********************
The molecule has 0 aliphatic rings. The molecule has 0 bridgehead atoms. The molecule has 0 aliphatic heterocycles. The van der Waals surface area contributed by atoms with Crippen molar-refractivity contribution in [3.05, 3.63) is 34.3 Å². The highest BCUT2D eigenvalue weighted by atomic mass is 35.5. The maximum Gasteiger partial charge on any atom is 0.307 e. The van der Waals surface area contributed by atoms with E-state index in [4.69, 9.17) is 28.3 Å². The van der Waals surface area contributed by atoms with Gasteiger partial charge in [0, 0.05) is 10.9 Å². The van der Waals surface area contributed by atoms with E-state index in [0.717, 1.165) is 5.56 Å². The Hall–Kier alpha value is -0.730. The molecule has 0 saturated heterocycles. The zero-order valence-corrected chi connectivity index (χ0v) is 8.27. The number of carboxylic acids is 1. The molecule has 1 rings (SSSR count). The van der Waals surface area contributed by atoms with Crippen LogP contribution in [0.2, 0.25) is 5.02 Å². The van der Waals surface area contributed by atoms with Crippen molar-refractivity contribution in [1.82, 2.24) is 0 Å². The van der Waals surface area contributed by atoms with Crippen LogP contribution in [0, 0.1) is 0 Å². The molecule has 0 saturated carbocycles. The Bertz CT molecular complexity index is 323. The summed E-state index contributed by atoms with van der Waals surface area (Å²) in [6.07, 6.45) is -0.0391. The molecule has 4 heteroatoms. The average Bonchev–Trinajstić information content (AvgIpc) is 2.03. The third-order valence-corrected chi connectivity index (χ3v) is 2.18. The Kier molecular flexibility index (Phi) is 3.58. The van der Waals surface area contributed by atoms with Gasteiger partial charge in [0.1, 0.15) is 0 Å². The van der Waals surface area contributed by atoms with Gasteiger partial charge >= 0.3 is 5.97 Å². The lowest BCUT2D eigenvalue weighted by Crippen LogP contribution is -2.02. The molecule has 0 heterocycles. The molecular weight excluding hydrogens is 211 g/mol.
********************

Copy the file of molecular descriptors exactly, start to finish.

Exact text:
The molecule has 0 aliphatic rings. The molecule has 0 bridgehead atoms. The molecule has 0 aliphatic heterocycles. The van der Waals surface area contributed by atoms with Crippen molar-refractivity contribution in [3.05, 3.63) is 34.3 Å². The highest BCUT2D eigenvalue weighted by atomic mass is 35.5. The maximum Gasteiger partial charge on any atom is 0.307 e. The van der Waals surface area contributed by atoms with E-state index in [4.69, 9.17) is 28.3 Å². The van der Waals surface area contributed by atoms with Gasteiger partial charge in [0, 0.05) is 10.9 Å². The van der Waals surface area contributed by atoms with E-state index in [0.717, 1.165) is 5.56 Å². The Hall–Kier alpha value is -0.730. The molecule has 0 saturated heterocycles. The zero-order valence-corrected chi connectivity index (χ0v) is 8.27. The number of carboxylic acids is 1. The molecule has 1 rings (SSSR count). The van der Waals surface area contributed by atoms with Crippen LogP contribution in [0.2, 0.25) is 5.02 Å². The van der Waals surface area contributed by atoms with Crippen molar-refractivity contribution in [1.82, 2.24) is 0 Å². The van der Waals surface area contributed by atoms with Crippen LogP contribution in [0, 0.1) is 0 Å². The molecule has 0 saturated carbocycles. The Bertz CT molecular complexity index is 323. The summed E-state index contributed by atoms with van der Waals surface area (Å²) in [6.07, 6.45) is -0.0391. The molecule has 4 heteroatoms. The average Bonchev–Trinajstić information content (AvgIpc) is 2.03. The third-order valence-corrected chi connectivity index (χ3v) is 2.18. The Kier molecular flexibility index (Phi) is 3.58. The van der Waals surface area contributed by atoms with Gasteiger partial charge in [0.1, 0.15) is 0 Å². The van der Waals surface area contributed by atoms with Gasteiger partial charge >= 0.3 is 5.97 Å². The lowest BCUT2D eigenvalue weighted by Crippen LogP contribution is -2.02. The molecule has 0 heterocycles. The molecular weight excluding hydrogens is 211 g/mol.